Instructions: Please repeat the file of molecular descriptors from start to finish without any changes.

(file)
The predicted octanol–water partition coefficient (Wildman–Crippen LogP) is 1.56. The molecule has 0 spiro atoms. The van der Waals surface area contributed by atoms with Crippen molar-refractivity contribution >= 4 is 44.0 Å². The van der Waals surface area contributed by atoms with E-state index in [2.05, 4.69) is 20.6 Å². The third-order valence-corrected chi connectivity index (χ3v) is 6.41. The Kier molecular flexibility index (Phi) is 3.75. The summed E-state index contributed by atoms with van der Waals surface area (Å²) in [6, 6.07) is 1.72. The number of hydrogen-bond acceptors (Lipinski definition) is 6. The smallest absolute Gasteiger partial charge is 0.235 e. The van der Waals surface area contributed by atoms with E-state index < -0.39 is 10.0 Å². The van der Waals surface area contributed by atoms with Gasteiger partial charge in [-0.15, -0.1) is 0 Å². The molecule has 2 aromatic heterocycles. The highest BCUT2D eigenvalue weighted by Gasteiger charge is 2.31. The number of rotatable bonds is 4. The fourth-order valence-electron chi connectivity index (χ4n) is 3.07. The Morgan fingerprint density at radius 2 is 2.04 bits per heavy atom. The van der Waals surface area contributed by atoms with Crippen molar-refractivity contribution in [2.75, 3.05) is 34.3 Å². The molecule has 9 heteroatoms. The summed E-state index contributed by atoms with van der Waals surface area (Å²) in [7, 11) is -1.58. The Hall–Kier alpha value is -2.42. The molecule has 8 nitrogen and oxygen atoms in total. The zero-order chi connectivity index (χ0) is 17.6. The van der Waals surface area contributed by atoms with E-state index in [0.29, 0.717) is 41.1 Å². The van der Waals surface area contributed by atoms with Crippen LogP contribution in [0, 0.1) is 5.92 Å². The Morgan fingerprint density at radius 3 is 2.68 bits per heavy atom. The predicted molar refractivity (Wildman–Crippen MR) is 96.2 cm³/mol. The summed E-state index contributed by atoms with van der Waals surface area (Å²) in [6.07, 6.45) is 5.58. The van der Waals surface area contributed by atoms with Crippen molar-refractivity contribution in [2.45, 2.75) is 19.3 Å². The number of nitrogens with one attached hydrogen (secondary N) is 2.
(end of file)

The predicted octanol–water partition coefficient (Wildman–Crippen LogP) is 1.56. The molecule has 0 spiro atoms. The van der Waals surface area contributed by atoms with Crippen molar-refractivity contribution >= 4 is 44.0 Å². The van der Waals surface area contributed by atoms with E-state index in [2.05, 4.69) is 20.6 Å². The third-order valence-corrected chi connectivity index (χ3v) is 6.41. The Kier molecular flexibility index (Phi) is 3.75. The summed E-state index contributed by atoms with van der Waals surface area (Å²) in [6, 6.07) is 1.72. The number of hydrogen-bond acceptors (Lipinski definition) is 6. The smallest absolute Gasteiger partial charge is 0.235 e. The van der Waals surface area contributed by atoms with E-state index < -0.39 is 10.0 Å². The van der Waals surface area contributed by atoms with Gasteiger partial charge in [-0.15, -0.1) is 0 Å². The molecule has 2 aromatic heterocycles. The highest BCUT2D eigenvalue weighted by Gasteiger charge is 2.31. The number of rotatable bonds is 4. The fourth-order valence-electron chi connectivity index (χ4n) is 3.07. The Morgan fingerprint density at radius 2 is 2.04 bits per heavy atom. The van der Waals surface area contributed by atoms with Crippen molar-refractivity contribution in [2.75, 3.05) is 34.3 Å². The molecule has 9 heteroatoms. The summed E-state index contributed by atoms with van der Waals surface area (Å²) in [7, 11) is -1.58. The Hall–Kier alpha value is -2.42. The molecule has 8 nitrogen and oxygen atoms in total. The zero-order chi connectivity index (χ0) is 17.6. The van der Waals surface area contributed by atoms with E-state index in [0.29, 0.717) is 41.1 Å². The van der Waals surface area contributed by atoms with Crippen LogP contribution in [0, 0.1) is 5.92 Å². The Morgan fingerprint density at radius 3 is 2.68 bits per heavy atom. The predicted molar refractivity (Wildman–Crippen MR) is 96.2 cm³/mol. The summed E-state index contributed by atoms with van der Waals surface area (Å²) in [6.07, 6.45) is 5.58. The van der Waals surface area contributed by atoms with Crippen molar-refractivity contribution in [2.45, 2.75) is 19.3 Å². The number of nitrogens with one attached hydrogen (secondary N) is 2.